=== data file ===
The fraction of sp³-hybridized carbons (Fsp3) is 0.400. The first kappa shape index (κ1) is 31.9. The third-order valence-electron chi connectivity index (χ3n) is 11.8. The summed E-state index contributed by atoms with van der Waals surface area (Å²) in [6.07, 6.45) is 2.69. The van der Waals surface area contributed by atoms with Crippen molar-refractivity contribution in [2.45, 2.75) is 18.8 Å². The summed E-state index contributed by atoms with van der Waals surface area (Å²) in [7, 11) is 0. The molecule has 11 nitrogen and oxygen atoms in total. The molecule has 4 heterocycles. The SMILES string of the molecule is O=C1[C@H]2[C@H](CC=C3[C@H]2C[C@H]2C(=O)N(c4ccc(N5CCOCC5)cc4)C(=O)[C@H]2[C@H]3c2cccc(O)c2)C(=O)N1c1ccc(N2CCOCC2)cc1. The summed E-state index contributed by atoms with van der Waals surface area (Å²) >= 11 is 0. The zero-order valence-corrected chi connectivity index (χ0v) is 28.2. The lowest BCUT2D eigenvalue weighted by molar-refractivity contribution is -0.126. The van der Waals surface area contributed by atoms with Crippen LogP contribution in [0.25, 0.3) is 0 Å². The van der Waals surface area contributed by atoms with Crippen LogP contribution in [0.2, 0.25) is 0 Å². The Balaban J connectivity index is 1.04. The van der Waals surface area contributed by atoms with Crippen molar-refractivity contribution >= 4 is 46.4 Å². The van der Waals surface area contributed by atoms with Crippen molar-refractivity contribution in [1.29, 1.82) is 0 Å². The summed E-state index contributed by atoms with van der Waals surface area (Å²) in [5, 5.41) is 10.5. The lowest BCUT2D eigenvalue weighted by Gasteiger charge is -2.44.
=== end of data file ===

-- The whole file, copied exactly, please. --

The fraction of sp³-hybridized carbons (Fsp3) is 0.400. The first kappa shape index (κ1) is 31.9. The third-order valence-electron chi connectivity index (χ3n) is 11.8. The summed E-state index contributed by atoms with van der Waals surface area (Å²) in [6.07, 6.45) is 2.69. The van der Waals surface area contributed by atoms with Crippen molar-refractivity contribution in [2.45, 2.75) is 18.8 Å². The summed E-state index contributed by atoms with van der Waals surface area (Å²) in [7, 11) is 0. The molecule has 11 nitrogen and oxygen atoms in total. The molecule has 4 heterocycles. The SMILES string of the molecule is O=C1[C@H]2[C@H](CC=C3[C@H]2C[C@H]2C(=O)N(c4ccc(N5CCOCC5)cc4)C(=O)[C@H]2[C@H]3c2cccc(O)c2)C(=O)N1c1ccc(N2CCOCC2)cc1. The summed E-state index contributed by atoms with van der Waals surface area (Å²) >= 11 is 0. The zero-order valence-corrected chi connectivity index (χ0v) is 28.2. The lowest BCUT2D eigenvalue weighted by molar-refractivity contribution is -0.126. The van der Waals surface area contributed by atoms with Crippen LogP contribution in [0.25, 0.3) is 0 Å². The van der Waals surface area contributed by atoms with Crippen LogP contribution in [0.2, 0.25) is 0 Å². The Balaban J connectivity index is 1.04. The van der Waals surface area contributed by atoms with Crippen molar-refractivity contribution >= 4 is 46.4 Å². The van der Waals surface area contributed by atoms with Crippen molar-refractivity contribution in [1.29, 1.82) is 0 Å². The summed E-state index contributed by atoms with van der Waals surface area (Å²) in [5, 5.41) is 10.5. The lowest BCUT2D eigenvalue weighted by Gasteiger charge is -2.44.